City of Harrisburg and Dauphin County officials are splitting the cost for a city-dedicated illegal dumping enforcement officer.
October 25, 2022
HARRISBURG – Illegal dumping in the City of Harrisburg will soon meet its match, thanks to a joint effort by city officials and Dauphin County leaders.
Pete Baltimore was introduced as Harrisburg’s environmental enforcement officer at a press conference Tuesday at the Martin Luther King Jr. City Government Center. Mr. Baltimore was most recently the county’s EEO. Prior to that, he was a corporal in the Pennsylvania State Police, with an emphasis on forensic investigations.
He will now focus solely on illegal dumping efforts in the city.
“The issue of illegal dumping is a literal and figurative stain on our communities and neighborhoods,” said Mayor Wanda R.D. Williams. “I am thrilled, and frankly, relieved, we are addressing it today.”
Dauphin County Commissioners will sign a memorandum of understanding at their November 2 meeting, designating the terms of Mr. Baltimore’s position. The cost of Mr. Baltimore’s salary will be split 50-50 between the county and city governments.
A new environmental enforcement officer will be created for Dauphin County in November, once Mr. Baltimore’s transition to the city is complete, and will be paid in full by the county.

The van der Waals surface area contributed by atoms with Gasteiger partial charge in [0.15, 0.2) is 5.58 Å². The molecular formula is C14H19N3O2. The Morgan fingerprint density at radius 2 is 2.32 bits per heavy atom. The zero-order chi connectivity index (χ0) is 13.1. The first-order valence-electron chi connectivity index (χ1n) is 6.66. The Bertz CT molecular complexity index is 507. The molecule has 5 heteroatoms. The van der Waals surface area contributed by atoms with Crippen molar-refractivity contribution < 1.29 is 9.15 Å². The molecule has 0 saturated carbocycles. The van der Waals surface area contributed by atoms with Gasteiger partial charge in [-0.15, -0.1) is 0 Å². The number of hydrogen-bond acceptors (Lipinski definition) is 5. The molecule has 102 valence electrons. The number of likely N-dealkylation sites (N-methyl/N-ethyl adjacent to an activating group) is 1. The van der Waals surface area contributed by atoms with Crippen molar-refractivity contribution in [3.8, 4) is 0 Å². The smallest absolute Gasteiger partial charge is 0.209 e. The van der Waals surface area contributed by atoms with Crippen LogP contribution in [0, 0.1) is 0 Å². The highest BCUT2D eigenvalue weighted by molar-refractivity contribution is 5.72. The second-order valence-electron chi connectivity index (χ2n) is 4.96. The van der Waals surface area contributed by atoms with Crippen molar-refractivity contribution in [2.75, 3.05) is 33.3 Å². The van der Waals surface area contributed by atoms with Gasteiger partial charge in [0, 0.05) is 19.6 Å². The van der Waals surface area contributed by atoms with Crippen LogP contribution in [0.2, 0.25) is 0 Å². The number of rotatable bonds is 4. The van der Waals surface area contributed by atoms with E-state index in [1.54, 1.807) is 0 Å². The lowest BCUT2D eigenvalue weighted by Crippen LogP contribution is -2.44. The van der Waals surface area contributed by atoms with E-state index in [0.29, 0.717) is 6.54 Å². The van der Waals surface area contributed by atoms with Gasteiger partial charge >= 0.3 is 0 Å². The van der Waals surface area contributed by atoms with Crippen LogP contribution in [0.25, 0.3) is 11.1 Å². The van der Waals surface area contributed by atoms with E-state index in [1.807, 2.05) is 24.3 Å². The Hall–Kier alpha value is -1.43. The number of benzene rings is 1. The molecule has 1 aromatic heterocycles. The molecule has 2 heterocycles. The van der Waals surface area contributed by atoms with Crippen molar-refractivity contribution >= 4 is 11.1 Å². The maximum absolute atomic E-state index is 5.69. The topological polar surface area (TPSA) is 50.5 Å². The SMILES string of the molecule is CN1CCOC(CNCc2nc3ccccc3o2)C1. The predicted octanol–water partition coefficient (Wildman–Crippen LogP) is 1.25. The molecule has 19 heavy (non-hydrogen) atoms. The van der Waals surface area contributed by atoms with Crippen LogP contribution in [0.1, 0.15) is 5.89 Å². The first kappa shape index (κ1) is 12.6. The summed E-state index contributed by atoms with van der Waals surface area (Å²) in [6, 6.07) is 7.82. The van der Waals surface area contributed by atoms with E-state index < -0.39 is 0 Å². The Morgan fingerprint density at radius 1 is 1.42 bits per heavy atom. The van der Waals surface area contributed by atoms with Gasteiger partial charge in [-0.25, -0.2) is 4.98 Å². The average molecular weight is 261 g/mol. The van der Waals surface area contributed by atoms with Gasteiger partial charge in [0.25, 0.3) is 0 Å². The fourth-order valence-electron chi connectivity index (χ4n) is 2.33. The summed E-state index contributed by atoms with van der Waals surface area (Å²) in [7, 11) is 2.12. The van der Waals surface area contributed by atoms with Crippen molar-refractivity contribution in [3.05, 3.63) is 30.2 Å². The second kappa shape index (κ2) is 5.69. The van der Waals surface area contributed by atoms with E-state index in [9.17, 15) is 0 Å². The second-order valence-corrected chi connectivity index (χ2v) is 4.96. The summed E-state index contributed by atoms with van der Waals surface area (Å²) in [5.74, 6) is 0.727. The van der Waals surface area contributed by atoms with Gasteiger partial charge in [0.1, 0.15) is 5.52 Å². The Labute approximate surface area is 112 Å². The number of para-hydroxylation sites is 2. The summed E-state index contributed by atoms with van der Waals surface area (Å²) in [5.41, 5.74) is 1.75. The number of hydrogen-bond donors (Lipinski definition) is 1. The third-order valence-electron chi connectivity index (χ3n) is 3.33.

“’Harrisburg on the rise’ is just a phrase but we are committed to making it a reality, and it starts here, now,” said Commissioner Mike Pries. “This is a true team effort. You’ve had enough. We’ve had enough. We take action starting today.”
Key duties for the new environmental enforcement officer include issuing warnings and citations, testifying in court, working with the Harrisburg Bureau of Police, do surveillances, visit dump sites and dispose facilities around county, as well as help with private haulers, businesses, and resident concerns.
Illegal dumping in the City of Harrisburg was recently met head on by Public Works Director Dave West. In august, Mr. West led the effort to install a dozen surveillance cameras throughout the city to catch illegal dumpers in action. This ongoing surveillance has helped identify “hotspots”. In addition, the city has been able to begin to identify illegal dumping perpetrators.
“We have organized efforts to stop illegal dumping throughout the city, and we want to let our residents know that we need your help. You will remain anonymous,” Director West said. “We’re coming for you. We’re going to get you. You don’t belong here.”
Residents can anonymously report illegal dumping activity by calling City of Harrisburg Sanitation Supervisor Kevin Jackon at (717) 574-2332.